Brief Outline of Ancient Jewish Theological Literature
It is a mistake to suppose that the Rabbinical views were totally independent of Scripture, even though they were so extravagant. Every one of the Rabbinical institutions were somehow based upon the text of the Old Testament.
To explain this in a brief manner, Jewish traditionalism is distinguished into the “Halachah” and the “Haggadah.”
The “Halachah” indicates the settled legal determinations which constituted the oral law. There was nothing that could be altered in this, nor was any freedom left to the individual teacher, except that of explanation and illustration. Its object was to state in detail and apply all possible cases of the principles laid down in the law of Moses. They likened this to being surrounded with a hedge so that every transgression could be rendered impossible.
The “Halachah” enjoyed not only the same authority with the law of Moses, and in some respects it was even more highly esteemed. In any case, it was regarded as equal with the Pentateuch, which was the revelation of God to Moses. It was only the form or manner of revelation that was regarded as different – the one was written down, and the other was handed down by word of mouth.
According to tradition, Moses explained the early law successively to Aaron, his sons, to the seventy elders, and to the people, with care being taken that each class heard it four times. This was the law that God had given to Moses on Mount Sinai.
The “Haggadah” was not nearly as easy to define in limits as the “Halachah” had been. The term is derived from the verb “higgid,” which means to discuss or tell about. It covered everything that did not possess the authority of strict legal determinations.
It was described as being legend, story, moral, exposition, discussion, or application. In short, this was basically whatever a teacher might choose to make it so that he could somehow connect it with Scripture or with another “Halachah.”
It was necessary to have some definite rules so that people would not take things to the point of extravagance or absurdity. Originally there were four canons that connected the “Haggadah” with Scripture. These four canons were named after letters in a certain word, which was the favorite manner of the Jews. They were designated by the word “Pardes” (Paradise).
Their purpose was:
1. To ascertain the plain meaning of a passage (“Peshat”)
2. To take the single letters of a word as an indication or hint of other words, or even of whole sentences (“Remes”)
3. Practical exposition of a passage (“Derush”)
4. To find out the mystical meaning of a verse or word (“Sod”)
These four canons were gradually enlarged into 32 rules, which gave free vent to every kind of fancifulness.
One of these rules – the “Gematria” (geometry, calculation) – allowed the interpreter to find out the numerical value of the letters in a word. The Hebrew letters, like the Roman letters, were also numerals, and one could substitute for a word one or more which had the same numerical value. This may be where the secret code/number systems came from that have been passed down through thousands of years.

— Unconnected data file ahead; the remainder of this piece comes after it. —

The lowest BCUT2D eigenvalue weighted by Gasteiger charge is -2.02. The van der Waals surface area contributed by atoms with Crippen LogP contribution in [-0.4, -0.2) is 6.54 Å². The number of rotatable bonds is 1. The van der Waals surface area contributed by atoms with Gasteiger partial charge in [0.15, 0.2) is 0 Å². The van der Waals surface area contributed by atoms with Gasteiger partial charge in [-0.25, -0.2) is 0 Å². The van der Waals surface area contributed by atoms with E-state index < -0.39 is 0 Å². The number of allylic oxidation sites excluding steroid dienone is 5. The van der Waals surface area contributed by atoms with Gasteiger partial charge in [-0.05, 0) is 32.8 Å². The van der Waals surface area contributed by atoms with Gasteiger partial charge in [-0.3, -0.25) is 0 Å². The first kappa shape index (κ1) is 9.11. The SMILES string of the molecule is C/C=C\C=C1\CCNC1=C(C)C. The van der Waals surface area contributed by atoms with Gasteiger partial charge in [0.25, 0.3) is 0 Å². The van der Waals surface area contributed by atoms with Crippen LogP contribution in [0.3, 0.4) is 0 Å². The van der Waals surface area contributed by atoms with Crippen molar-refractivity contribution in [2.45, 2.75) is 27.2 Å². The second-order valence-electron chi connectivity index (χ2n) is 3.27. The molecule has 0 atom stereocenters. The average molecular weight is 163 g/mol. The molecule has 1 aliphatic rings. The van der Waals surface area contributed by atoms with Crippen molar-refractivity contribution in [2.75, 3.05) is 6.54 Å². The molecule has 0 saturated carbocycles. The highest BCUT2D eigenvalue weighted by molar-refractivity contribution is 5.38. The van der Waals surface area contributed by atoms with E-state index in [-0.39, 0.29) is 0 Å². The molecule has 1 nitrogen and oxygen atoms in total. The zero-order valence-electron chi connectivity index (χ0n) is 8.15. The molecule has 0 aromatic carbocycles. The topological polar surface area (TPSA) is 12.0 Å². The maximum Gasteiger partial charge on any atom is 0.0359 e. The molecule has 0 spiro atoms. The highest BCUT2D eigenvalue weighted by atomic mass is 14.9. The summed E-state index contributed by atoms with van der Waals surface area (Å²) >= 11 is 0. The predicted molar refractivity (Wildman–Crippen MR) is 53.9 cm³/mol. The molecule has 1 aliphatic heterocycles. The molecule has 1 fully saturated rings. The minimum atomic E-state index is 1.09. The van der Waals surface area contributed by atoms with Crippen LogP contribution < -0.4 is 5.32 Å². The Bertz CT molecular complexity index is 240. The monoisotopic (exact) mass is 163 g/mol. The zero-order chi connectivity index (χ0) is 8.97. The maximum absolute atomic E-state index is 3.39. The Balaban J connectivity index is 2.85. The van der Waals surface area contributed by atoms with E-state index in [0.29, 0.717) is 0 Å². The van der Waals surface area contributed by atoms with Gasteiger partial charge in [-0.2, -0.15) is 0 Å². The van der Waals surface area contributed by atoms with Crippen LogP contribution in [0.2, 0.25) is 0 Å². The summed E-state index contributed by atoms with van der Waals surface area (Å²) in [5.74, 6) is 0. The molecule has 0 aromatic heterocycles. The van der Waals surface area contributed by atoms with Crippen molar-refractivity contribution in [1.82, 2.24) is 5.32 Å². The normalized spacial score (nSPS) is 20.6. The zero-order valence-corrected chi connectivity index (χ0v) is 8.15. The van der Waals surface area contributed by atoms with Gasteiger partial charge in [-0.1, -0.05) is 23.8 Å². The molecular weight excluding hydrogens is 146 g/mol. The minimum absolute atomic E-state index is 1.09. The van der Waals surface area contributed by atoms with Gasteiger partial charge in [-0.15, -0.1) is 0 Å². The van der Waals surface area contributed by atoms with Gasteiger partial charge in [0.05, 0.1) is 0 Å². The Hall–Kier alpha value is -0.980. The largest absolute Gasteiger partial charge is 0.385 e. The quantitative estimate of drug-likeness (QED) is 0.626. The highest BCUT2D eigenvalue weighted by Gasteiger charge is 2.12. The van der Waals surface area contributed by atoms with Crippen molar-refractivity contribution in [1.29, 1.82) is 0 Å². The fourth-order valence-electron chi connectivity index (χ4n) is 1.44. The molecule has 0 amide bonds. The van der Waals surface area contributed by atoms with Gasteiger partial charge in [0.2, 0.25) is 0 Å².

Though one had a lot of leeway in doing the numbering system with the “Haggadah,” the canons for the deduction of a “Halachah” from the text of Scriptures were much more strict and logical.
Hillel made 7 such rules that were later enlarged to 13. They, too, started off being good but later turned into something that was almost as extravagant and erroneous as the “Haggadah.”
The Mishnah and the Gemara
These are writings to which Jesus often referred to in His teachings. To distinguish between the two, the Mishnah was the actual text, and the Gemara was basically the commentary on the writings of the Mishnah.
The word Mishnah comes from the verb “shanah”, and means repetition. This refers to the carrying out, or repetition of the traditional law.
The word Gemara means discussion, and it embodies the discussions, opinions, and sayings of the Rabbis upon the Mishnah.
Accordingly, the text of the Mishnah is always given in the pages of the Talmud, and the authorities introduced there range from about the year 180 B.C. to 430 A.D. This is what is written down in the Babylon Talmud.
This Mishnah would, of course, be the oldest work and dates in its present form as a written compilation from the close of the second century of our era. Its contents are chiefly “Halachah,” which means that what is written is the law that they must go by without being able to put their own adaptations into it.
Most of it must be looked upon as dating either before or from the time of Christ, and it was probably the most important book besides the Holy Scriptures that was used during that time.
The book of discussions called the Gemara forms the two Talmuds – the Jerusalem and the Babylon Talmud. The Jerusalem Talmud is so called because it is the product of the Palestinian academies; the Babylon Talmud is derived from the Babylonian schools.
The Jerusalem Talmud and The Babylon Talmud
The Jerusalem Talmud’s completion dates from the middle of the fourth century, while the Babylonian dates from the middle of the sixty century. The Jerusalem Talmud is of much greater historical value than the Babylonian.
Neither of the two Talmuds has been found in a complete condition, but the Babylonian is more than four times the size of that of Jerusalem. It consists of six books which are subdivided into Tractates, and these again into chapters, and then single determinations or traditions.
When one gives the Mishnah as a reference, it is customary to mention not the Book, but the special Tractate, the chapter, and the Mishnah. The names of the Tractates give a sufficient idea of their contents, which cover every conceivable and even every inconceivable case, with full discussions about each of them. Altogether the Mishnah contains 63 Tractates, consisting of 525 chapters, and 4,187 verses.